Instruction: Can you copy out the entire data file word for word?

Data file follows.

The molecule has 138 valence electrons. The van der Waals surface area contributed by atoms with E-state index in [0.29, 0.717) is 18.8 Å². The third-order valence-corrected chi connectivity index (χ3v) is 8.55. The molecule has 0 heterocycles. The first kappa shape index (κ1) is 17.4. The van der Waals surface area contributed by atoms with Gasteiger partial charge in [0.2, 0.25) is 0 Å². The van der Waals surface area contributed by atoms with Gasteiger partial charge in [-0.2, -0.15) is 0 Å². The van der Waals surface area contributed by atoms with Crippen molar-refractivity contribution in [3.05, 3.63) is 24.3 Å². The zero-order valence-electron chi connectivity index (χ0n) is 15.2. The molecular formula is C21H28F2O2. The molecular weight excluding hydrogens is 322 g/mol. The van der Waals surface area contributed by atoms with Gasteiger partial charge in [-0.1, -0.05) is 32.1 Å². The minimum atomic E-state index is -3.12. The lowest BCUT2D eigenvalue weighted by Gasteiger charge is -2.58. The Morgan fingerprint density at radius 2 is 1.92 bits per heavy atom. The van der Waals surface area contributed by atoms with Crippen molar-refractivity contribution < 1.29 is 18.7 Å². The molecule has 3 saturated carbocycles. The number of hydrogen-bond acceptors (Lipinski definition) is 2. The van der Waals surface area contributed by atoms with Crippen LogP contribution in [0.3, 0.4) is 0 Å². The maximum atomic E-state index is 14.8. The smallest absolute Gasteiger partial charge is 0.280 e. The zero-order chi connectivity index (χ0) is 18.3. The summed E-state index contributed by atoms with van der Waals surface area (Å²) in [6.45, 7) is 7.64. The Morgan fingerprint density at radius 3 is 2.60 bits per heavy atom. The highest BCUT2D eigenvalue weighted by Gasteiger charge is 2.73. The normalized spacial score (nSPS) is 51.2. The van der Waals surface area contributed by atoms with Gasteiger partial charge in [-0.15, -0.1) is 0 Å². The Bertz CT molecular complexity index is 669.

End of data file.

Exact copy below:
The molecule has 138 valence electrons. The van der Waals surface area contributed by atoms with E-state index in [0.29, 0.717) is 18.8 Å². The third-order valence-corrected chi connectivity index (χ3v) is 8.55. The molecule has 0 heterocycles. The first kappa shape index (κ1) is 17.4. The van der Waals surface area contributed by atoms with Gasteiger partial charge in [0.2, 0.25) is 0 Å². The van der Waals surface area contributed by atoms with Gasteiger partial charge in [-0.2, -0.15) is 0 Å². The van der Waals surface area contributed by atoms with Crippen molar-refractivity contribution in [3.05, 3.63) is 24.3 Å². The zero-order valence-electron chi connectivity index (χ0n) is 15.2. The molecular formula is C21H28F2O2. The molecular weight excluding hydrogens is 322 g/mol. The van der Waals surface area contributed by atoms with Gasteiger partial charge in [-0.1, -0.05) is 32.1 Å². The minimum atomic E-state index is -3.12. The lowest BCUT2D eigenvalue weighted by Gasteiger charge is -2.58. The Morgan fingerprint density at radius 2 is 1.92 bits per heavy atom. The van der Waals surface area contributed by atoms with Crippen molar-refractivity contribution < 1.29 is 18.7 Å². The molecule has 3 saturated carbocycles. The number of hydrogen-bond acceptors (Lipinski definition) is 2. The van der Waals surface area contributed by atoms with Crippen LogP contribution in [0.3, 0.4) is 0 Å². The maximum atomic E-state index is 14.8. The smallest absolute Gasteiger partial charge is 0.280 e. The zero-order chi connectivity index (χ0) is 18.3. The summed E-state index contributed by atoms with van der Waals surface area (Å²) in [6.45, 7) is 7.64. The Morgan fingerprint density at radius 3 is 2.60 bits per heavy atom. The highest BCUT2D eigenvalue weighted by Gasteiger charge is 2.73. The normalized spacial score (nSPS) is 51.2. The van der Waals surface area contributed by atoms with Gasteiger partial charge in [-0.15, -0.1) is 0 Å². The Bertz CT molecular complexity index is 669.